South Asia, a region that stretches from the border between Afghanistan and Pakistan to the fertile plains of the Ganges and across the Bay of Bengal, harbours some of the most poverty-stricken territories in the world. Second only to Sub-Saharan Africa, South Asia is home to approximately half a billion people living below the poverty line, facing conflicts, widespread ill health, and poor literacy.
Poverty and inequality are inextricably linked, casting a dark shadow over almost every country in the region. Economic inequality, characterised by the uneven distribution of income and wealth, fuels social conflict, destabilises political structures, and erodes social cohesion. As poverty levels surge, unemployment, hunger, and crime rates follow suit.
Visible factors contributing to poverty include detrimental economic systems, conflicts, and environmental challenges like droughts and climate change. However, the invisible causes often perpetuate the cycle of poverty, such as the exploitation of marginalised individuals, inadequate infrastructure, underdeveloped social sectors, and a lack of social security support.
Inequality, on the other hand, stems from non-democratic governance, poor fiscal and financial policies, subpar education systems, and violence. Poverty itself is a breeding ground for hunger, leading to the tragic loss of thousands of lives each year as individuals cannot afford to feed themselves.
Even in the 21st century, approximately 700 million people, nearly 10 per cent of the global population, live in extreme poverty. The COVID-19 pandemic and climate change further threaten to push an additional 150 million people into extreme poverty, as predicted by the World Bank in 2021.
Worldwide poverty has been an overly concerning issue for many many years. However, following the COVID-19 pandemic, many years of progress were destroyed. The first of the United Nations Sustainable Development Goals, end poverty in all forms everywhere, has a framework that sets out the plans to assist millions of people out of poverty. One of the ways that I am supporting this goal is through the Tej Kohli & Ruit Foundation.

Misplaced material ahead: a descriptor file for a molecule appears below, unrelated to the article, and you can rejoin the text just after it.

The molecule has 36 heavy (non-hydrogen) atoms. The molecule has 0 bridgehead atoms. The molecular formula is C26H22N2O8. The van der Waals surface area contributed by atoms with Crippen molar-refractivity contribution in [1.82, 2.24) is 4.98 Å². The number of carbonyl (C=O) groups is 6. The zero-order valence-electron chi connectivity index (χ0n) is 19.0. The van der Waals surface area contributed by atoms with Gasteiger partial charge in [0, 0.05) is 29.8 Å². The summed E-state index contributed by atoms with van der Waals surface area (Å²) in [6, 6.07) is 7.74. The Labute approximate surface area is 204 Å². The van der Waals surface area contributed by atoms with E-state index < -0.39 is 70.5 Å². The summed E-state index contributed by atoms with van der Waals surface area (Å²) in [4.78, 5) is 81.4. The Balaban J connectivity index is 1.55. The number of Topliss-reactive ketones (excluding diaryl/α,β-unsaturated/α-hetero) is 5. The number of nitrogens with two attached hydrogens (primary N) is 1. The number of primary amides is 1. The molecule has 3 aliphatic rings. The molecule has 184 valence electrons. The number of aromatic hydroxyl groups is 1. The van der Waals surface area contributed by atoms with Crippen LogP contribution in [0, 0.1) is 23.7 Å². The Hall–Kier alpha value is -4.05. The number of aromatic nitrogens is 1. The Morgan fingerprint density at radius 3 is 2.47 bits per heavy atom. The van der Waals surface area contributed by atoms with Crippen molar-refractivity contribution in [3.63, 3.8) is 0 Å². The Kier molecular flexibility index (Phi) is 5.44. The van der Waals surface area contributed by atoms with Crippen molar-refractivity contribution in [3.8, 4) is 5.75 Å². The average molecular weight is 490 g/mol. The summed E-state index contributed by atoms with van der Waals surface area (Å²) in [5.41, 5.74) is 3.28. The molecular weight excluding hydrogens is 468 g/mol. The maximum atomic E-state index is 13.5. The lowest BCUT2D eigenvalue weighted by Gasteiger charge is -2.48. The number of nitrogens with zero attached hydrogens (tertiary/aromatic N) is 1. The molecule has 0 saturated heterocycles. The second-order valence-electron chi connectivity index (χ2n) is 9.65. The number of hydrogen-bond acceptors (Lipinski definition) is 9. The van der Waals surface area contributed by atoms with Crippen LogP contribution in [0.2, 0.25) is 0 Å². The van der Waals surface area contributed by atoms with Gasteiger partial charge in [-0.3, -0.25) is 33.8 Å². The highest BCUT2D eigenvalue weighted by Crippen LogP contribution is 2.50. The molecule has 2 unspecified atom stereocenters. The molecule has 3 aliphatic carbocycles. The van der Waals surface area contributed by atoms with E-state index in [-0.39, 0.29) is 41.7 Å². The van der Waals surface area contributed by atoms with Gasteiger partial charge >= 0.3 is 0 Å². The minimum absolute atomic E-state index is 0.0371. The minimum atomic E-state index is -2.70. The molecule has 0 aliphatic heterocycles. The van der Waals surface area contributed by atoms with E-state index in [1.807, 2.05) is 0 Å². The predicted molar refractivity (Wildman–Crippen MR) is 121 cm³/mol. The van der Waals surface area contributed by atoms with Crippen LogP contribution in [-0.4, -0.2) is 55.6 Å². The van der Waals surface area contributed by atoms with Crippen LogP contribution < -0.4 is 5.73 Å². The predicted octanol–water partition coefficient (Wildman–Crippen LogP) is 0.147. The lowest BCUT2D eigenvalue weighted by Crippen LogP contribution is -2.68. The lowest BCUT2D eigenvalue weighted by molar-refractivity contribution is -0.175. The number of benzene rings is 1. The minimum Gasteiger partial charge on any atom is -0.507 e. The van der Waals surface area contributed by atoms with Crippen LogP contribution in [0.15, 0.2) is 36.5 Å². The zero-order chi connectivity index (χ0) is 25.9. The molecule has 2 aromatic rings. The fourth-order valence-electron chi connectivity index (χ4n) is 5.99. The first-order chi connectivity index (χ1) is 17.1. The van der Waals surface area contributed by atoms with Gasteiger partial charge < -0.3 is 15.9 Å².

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When measuring poverty, two main criteria are employed. Absolute poverty compares income against the amount necessary to meet basic needs like food, clothing, and shelter. Relative poverty, on the other hand, gauges an individual’s inability to meet a minimum standard of living compared to others at the same time and place.
India, despite being the world’s fifth-largest economy, still grapples with the highest concentration of poverty. The wealthier southern states are growing at a faster rate than their poorer, more populous northern counterparts.
Nepal has made significant strides in poverty reduction, reducing the poverty rate from 49 per cent in 1991 to 21 per cent in 2016. However, it remains the poorest country in the region, surrounded by the worst Multidimensional Poverty Index (MPI) and densely populated border districts of India and underpopulated, impoverished border counties of China’s Tibet in the north.
Bangladesh faces the challenge of a declining rate of poverty reduction, despite boasting high GDP growth. Inequality is rapidly escalating, with resources being concentrated in the hands of a privileged few at the expense of the masses.
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In Afghanistan, an estimated 42 per cent of the population lives below the poverty line, with the eastern, northeastern, and west-central regions bearing the brunt of poverty.